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Posts Tagged ‘birds’

Lessons From Duck Soup Recipes

Written by The Kitchen Hand on . Posted in food

The other night I was helping my child read a book about ducks, and I was amazed to learn that there are more than 83 types of duck in the world. Having grown up in Minnesota where duck hunting is a popular hobby, I started reflecting on all the different ways that I had eaten duck as a child. I started talking to my child about this and she started laughing. She said that Elmer Fudd was the only duck hunter she knew. I decided right then that I must introduce my child to wonderful duck soup recipes.

How to Roast a Turkey

Written by Sean Jewett on . Posted in the kitchen hand

how to roast a turkey, cooking turkey, turkey recipe

Here in the States we eat turkey on Thanksgiving, the third Thursday in November. Roast turkey has fond memories for many of us. A poorly roasted turkey has bad memories for many of us, too.

Dry, over cooked turkey can ruin a great family occasion. Our fear of under cooked poultry, combined with a lack of knowledge, has caused many turkey dinners to be dreadful. Roasting a turkey is actually very easy. It’s just a matter of some basic preparation. Bacon helps too.

Top 6 Best BBQ Grill Smokers – The perfect combo. Grill it, Smoke it !

Written by Peter Allen on . Posted in BBQ & Outdoor

best bbq smokers, grill smoker combo, combination grill

What is the best grill smoker combo – Summer 2020

Last Updated Jan 2020 – Its summer time – your kitchen feels cramped and lonely because everyone else is enjoying the open space of the garden with an ice-cold beer. You start to dream of a cooking space near a real fire. Cooking tasty racks of ribs… outside – like a Neanderthal. Well stop your whining and get out there – start a fire, cook some meat, drink a beer and beat your chest.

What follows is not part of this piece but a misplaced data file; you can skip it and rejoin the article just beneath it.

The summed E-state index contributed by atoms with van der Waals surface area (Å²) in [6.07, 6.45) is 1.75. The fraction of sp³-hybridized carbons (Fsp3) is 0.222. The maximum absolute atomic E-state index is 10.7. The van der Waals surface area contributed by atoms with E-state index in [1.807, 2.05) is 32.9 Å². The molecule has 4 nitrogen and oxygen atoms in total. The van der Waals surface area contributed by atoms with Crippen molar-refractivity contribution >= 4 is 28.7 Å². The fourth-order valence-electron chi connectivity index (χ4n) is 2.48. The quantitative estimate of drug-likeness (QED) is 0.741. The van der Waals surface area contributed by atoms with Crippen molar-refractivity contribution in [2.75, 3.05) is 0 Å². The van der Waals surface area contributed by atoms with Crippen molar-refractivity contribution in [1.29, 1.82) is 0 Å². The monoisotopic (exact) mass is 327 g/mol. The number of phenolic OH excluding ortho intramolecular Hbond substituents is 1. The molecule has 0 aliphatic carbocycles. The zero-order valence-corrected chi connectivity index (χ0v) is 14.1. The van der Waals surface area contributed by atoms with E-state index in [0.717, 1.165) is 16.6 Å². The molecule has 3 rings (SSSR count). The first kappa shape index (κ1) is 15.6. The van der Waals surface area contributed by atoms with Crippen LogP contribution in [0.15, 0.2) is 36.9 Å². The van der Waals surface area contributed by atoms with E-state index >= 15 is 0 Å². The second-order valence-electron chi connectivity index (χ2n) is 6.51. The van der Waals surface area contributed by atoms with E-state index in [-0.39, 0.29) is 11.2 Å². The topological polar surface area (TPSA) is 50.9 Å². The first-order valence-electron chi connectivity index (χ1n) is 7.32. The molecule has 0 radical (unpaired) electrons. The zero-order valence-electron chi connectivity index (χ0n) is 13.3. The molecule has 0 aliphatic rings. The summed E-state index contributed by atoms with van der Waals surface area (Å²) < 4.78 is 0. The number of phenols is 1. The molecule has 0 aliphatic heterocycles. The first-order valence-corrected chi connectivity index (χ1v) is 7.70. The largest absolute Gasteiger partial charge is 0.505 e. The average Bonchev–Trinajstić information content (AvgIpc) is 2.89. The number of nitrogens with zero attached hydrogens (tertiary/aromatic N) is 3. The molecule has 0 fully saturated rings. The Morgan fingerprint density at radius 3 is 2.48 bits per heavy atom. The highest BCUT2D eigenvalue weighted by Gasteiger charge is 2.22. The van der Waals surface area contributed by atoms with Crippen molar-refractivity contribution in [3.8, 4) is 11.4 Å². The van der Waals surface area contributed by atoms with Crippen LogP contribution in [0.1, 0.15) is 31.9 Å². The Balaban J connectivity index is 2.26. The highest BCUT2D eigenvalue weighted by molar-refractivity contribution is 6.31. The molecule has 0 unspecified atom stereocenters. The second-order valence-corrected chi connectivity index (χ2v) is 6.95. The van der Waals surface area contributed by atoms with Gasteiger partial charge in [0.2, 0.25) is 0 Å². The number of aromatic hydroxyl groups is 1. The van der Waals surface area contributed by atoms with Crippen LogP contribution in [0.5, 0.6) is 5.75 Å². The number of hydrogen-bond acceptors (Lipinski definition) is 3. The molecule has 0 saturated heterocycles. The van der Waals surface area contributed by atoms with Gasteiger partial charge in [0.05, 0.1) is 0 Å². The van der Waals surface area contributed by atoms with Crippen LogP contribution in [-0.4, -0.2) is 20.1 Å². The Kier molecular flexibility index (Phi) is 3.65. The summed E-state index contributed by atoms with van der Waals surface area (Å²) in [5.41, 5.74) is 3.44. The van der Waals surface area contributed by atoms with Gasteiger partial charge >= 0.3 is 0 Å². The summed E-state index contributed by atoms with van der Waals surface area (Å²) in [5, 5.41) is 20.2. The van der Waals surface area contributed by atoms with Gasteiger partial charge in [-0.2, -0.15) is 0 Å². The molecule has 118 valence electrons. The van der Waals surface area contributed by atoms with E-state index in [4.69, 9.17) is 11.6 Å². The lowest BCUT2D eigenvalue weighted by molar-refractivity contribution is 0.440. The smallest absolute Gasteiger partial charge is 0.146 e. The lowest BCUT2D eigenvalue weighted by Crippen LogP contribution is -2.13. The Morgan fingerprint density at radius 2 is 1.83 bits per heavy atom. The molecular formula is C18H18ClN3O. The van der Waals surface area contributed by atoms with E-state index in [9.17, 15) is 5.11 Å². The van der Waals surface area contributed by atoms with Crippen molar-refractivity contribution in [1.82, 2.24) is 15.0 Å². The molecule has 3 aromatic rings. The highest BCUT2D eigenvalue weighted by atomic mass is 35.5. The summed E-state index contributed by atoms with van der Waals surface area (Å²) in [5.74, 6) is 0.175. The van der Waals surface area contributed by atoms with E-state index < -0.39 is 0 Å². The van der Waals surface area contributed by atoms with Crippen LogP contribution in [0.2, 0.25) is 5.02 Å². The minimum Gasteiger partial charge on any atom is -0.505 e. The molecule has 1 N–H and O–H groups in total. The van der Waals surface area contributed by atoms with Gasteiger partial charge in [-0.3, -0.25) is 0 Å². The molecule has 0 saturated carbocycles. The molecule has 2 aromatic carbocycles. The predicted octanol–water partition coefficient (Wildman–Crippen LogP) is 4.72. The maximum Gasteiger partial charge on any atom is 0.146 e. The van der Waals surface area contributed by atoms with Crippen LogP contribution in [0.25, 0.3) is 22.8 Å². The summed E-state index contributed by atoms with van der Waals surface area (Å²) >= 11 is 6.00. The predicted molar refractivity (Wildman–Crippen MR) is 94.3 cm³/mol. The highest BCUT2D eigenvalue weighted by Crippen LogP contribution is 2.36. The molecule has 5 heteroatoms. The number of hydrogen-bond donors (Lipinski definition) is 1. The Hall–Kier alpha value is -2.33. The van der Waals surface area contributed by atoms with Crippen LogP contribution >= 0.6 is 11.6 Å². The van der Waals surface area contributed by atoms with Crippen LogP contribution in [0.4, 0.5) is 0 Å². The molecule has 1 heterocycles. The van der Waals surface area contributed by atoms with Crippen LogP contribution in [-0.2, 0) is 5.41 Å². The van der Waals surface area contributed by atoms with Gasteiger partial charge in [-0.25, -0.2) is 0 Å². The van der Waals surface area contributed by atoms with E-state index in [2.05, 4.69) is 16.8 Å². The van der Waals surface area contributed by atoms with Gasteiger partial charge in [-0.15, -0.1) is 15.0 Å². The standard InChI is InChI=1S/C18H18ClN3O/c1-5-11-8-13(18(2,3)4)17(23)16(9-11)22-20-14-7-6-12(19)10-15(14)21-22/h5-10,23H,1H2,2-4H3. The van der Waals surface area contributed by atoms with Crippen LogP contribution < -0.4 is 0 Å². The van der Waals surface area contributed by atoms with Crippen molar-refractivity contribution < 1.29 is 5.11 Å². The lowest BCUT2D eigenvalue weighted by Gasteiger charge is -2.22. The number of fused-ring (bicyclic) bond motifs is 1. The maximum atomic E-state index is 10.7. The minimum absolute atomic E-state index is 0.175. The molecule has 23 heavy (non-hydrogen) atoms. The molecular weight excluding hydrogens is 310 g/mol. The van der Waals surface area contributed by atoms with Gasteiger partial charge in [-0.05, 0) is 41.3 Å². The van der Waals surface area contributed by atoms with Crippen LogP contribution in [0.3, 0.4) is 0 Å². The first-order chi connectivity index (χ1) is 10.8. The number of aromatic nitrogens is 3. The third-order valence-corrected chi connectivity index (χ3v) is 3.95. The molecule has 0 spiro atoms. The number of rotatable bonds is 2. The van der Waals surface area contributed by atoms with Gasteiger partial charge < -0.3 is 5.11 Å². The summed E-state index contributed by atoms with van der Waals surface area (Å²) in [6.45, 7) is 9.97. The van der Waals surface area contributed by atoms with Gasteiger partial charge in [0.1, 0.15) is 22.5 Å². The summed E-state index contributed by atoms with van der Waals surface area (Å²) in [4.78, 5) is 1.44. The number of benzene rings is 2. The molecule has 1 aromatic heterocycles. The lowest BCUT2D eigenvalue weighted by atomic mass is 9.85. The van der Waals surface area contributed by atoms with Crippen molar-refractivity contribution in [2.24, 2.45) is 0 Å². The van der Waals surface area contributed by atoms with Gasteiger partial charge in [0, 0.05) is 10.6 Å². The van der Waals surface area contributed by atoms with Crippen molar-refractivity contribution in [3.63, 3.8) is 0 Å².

Guga Hunting – A Non-Contaminated Tradition

Written by Neil Gow on . Posted in food

guga hunt, traditional hunting, guga hunters

Flandrin and Montanari assert, Every culture is contaminated; every tradition is a child of history, and history is never static. Looking at this from a present day semantic perspective this would appear to hold true.

Todays current events become tomorrows historical ones. From a global perspective the statistical probability that what occurred today will repeat itself tomorrow, a veritable ground hog day, is so small that the assertion history is never static can be made with a high degree of assurance. By defining tradition as the passing of elements of a culture or religious beliefs from generation to generation, especially by oral communication, a case can be made for the parental role of history in the formulation and nurturing of a cultures traditions.

Assuming that not all contamination is malicious, the current level of globalisation and social interconnectedness has driven the possibility of culture isolation to the furthest extremes of the Amazonian rain forest or Papua New Guinean highlands. Given this assertion that nothing realistically can be fixed or unchanging, we need to accept culture and tradition as a moveable element, à la Flandrin and Montanari, dynamic and open to contestation.

Haggis – Peasant Food to Diasporic Icon

Written by Neil Gow on . Posted in food

what is haggis, haggis recipe, haggis food

When the common question of country and food association is raised and the country in question is Scotland, two foods typically spring to mind – porridge and haggis. While these two foods converge at one end of the food spectrum, in that oats (in the form of pin-head oatmeal) are a primary constituent of Haggis; at the other they have diverged to a significant degree.

Ann Hope succinctly describes this divergence in Caledonian Feast – “Strange that, while porridge was easily accepted throughout the British Empire – some would say it as an integral part – haggis remains a curiosity outside of Scotland, an unfamiliar object which calls forth defensive ribaldry in its own country”

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